A Homestead “Bird Count”

By , April 24, 2019

Around the homestead, we don’t so much bird watch as bird listen. At least at first.

We host a lot of birds on our property, more so in the spring and summer. We love the company, as one sees reflected in our blog posts about them, such as Birdsongs 101: a Class that Bears Repeating and Songbird Central to name two.

Right now, we’re noticing new arrivals, and the absence of some we usually hear and/or see this time of year.

Pacific wren

A Pacific wren holds forth near the veranda (Photo: Mark A. Zeiger)

The earliest arrivals are, of course, the ones that never left. Many birds, including Pacific wrens and chickadees, live here year ’round. We tried to reduce our brush heaps on the beaches ahead of the Pacific wren nesting season, as the little males like to build several nests each in a brush pile. They apparently take their mates on a tour of them, choosing one to lay eggs in, while the others provide decoys to predators. Last weekend, a tiny wren stood tall atop one of the brush heaps and sang his challenge, so now we’ll leave that pile alone till next autumn (see an old Pacific wren nest here).

Pacific wren

The same Pacific wren, having made its point, fades back into the undergrowth (Photo: Mark A. Zeiger).

We’re hearing ruby crowned kinglets and varied thrushes in our forest now. The kinglets have taken over the dooryard for the moment, zipping around in pursuit of each other as they try to establish dominance. They’ll soon get edged out by hummingbird wars.

We’ve been waiting for the hummingbirds to arrive. Friends in town are already seeing them at their feeders, but we’ve only seen a single one at this writing, which showed up Monday during a 50-knot storm. He could barely hang onto the perch long enough to drink from our feeder!

Robins, while not so eager to visit our shady eastern location, love Mud Bay. One recent day I glanced up as I approached the road, and casually counted at least 12 individuals foraging in the beach grass. I’m not used to seeing robins move in flocks!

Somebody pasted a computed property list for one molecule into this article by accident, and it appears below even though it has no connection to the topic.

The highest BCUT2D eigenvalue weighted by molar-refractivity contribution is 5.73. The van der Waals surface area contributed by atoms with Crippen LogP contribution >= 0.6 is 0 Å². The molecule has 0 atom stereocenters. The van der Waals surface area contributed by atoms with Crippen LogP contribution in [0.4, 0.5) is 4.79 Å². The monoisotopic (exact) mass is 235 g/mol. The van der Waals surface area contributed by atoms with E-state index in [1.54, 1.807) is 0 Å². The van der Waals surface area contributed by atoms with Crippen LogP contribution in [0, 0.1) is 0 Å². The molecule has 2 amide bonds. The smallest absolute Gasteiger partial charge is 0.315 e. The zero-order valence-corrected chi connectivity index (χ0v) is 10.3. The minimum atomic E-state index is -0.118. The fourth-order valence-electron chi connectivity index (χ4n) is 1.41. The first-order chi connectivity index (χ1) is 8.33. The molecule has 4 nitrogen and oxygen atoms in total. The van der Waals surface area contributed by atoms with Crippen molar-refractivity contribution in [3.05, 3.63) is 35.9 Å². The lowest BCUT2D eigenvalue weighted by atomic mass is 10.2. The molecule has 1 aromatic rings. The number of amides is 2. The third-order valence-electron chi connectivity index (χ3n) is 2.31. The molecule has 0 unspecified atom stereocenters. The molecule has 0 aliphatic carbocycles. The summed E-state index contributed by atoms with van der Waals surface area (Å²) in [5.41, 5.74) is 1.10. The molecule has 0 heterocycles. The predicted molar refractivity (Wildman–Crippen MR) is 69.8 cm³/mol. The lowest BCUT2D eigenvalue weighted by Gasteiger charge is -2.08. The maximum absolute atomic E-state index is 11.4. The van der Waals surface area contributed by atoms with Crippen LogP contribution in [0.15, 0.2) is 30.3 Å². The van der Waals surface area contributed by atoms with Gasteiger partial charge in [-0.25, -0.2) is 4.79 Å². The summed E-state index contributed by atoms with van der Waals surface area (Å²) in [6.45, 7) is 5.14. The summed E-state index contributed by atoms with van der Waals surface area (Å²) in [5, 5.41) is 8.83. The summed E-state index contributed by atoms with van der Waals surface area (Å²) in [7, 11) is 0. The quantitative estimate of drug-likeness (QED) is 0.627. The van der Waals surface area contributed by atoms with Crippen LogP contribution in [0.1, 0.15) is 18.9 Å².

The surf scoters have begun to raft up on the waters out front. We have yet to see the large gatherings that will come soon, but the process has begun, at least.

In addition to the ducks, we see more loons lately. When we begin to see the black heads of the Bonaparte gulls, we’ll know the herring are here, or will arrive very shortly.

Aly and I may have found a new sapsucker nest just above our trail where it passes behind the cabin. We might have seen a male excavating a cavity in the tree. We probably won’t know for sure until the brief period when the fledglings fuss for feed as loudly as a car alarm. That will prove interesting if they really do nest that close to the cabin. We’ll have a couple of weeks at least when things get really noisy!

This will all explode in the coming days, weeks, and month. Quite likely, this “bird count” has become obsolete between writing and posting. But, consider it a snapshot of what we’re seeing—and hearing—at this particular moment.

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